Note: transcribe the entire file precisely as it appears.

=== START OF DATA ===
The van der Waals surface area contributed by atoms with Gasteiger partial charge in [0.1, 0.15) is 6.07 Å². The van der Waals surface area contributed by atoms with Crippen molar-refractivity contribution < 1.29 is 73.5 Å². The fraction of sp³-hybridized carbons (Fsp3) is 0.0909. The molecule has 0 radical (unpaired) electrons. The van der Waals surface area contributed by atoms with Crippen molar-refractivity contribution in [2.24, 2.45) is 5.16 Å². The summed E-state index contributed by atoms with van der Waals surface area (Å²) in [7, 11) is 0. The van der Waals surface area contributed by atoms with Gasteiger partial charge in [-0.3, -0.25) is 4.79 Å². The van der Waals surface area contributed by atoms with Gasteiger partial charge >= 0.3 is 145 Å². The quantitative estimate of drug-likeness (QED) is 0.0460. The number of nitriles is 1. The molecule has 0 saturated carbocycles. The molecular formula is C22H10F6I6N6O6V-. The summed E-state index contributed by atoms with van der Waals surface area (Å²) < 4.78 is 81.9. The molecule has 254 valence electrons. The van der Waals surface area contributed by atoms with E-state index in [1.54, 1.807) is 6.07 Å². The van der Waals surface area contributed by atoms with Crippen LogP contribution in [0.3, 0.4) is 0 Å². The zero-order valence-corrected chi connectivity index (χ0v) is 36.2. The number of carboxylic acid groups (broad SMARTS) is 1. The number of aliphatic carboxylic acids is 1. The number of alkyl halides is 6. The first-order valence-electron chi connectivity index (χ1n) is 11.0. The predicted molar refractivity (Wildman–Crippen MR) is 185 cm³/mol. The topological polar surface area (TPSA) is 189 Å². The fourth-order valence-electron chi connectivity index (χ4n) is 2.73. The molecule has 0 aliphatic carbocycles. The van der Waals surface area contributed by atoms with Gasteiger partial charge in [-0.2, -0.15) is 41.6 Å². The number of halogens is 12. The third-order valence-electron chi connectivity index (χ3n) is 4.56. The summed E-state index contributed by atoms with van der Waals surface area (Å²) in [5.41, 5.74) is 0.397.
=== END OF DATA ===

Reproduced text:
The van der Waals surface area contributed by atoms with Gasteiger partial charge in [0.1, 0.15) is 6.07 Å². The van der Waals surface area contributed by atoms with Crippen molar-refractivity contribution < 1.29 is 73.5 Å². The fraction of sp³-hybridized carbons (Fsp3) is 0.0909. The molecule has 0 radical (unpaired) electrons. The van der Waals surface area contributed by atoms with Crippen molar-refractivity contribution in [2.24, 2.45) is 5.16 Å². The summed E-state index contributed by atoms with van der Waals surface area (Å²) in [7, 11) is 0. The van der Waals surface area contributed by atoms with Gasteiger partial charge in [-0.3, -0.25) is 4.79 Å². The van der Waals surface area contributed by atoms with Gasteiger partial charge >= 0.3 is 145 Å². The quantitative estimate of drug-likeness (QED) is 0.0460. The number of nitriles is 1. The molecule has 0 saturated carbocycles. The molecular formula is C22H10F6I6N6O6V-. The summed E-state index contributed by atoms with van der Waals surface area (Å²) < 4.78 is 81.9. The molecule has 254 valence electrons. The van der Waals surface area contributed by atoms with E-state index in [1.54, 1.807) is 6.07 Å². The van der Waals surface area contributed by atoms with Crippen LogP contribution in [0.3, 0.4) is 0 Å². The zero-order valence-corrected chi connectivity index (χ0v) is 36.2. The number of carboxylic acid groups (broad SMARTS) is 1. The number of aliphatic carboxylic acids is 1. The number of alkyl halides is 6. The first-order valence-electron chi connectivity index (χ1n) is 11.0. The predicted molar refractivity (Wildman–Crippen MR) is 185 cm³/mol. The topological polar surface area (TPSA) is 189 Å². The fourth-order valence-electron chi connectivity index (χ4n) is 2.73. The molecule has 0 aliphatic carbocycles. The van der Waals surface area contributed by atoms with Gasteiger partial charge in [-0.2, -0.15) is 41.6 Å². The number of halogens is 12. The third-order valence-electron chi connectivity index (χ3n) is 4.56. The summed E-state index contributed by atoms with van der Waals surface area (Å²) in [5.41, 5.74) is 0.397.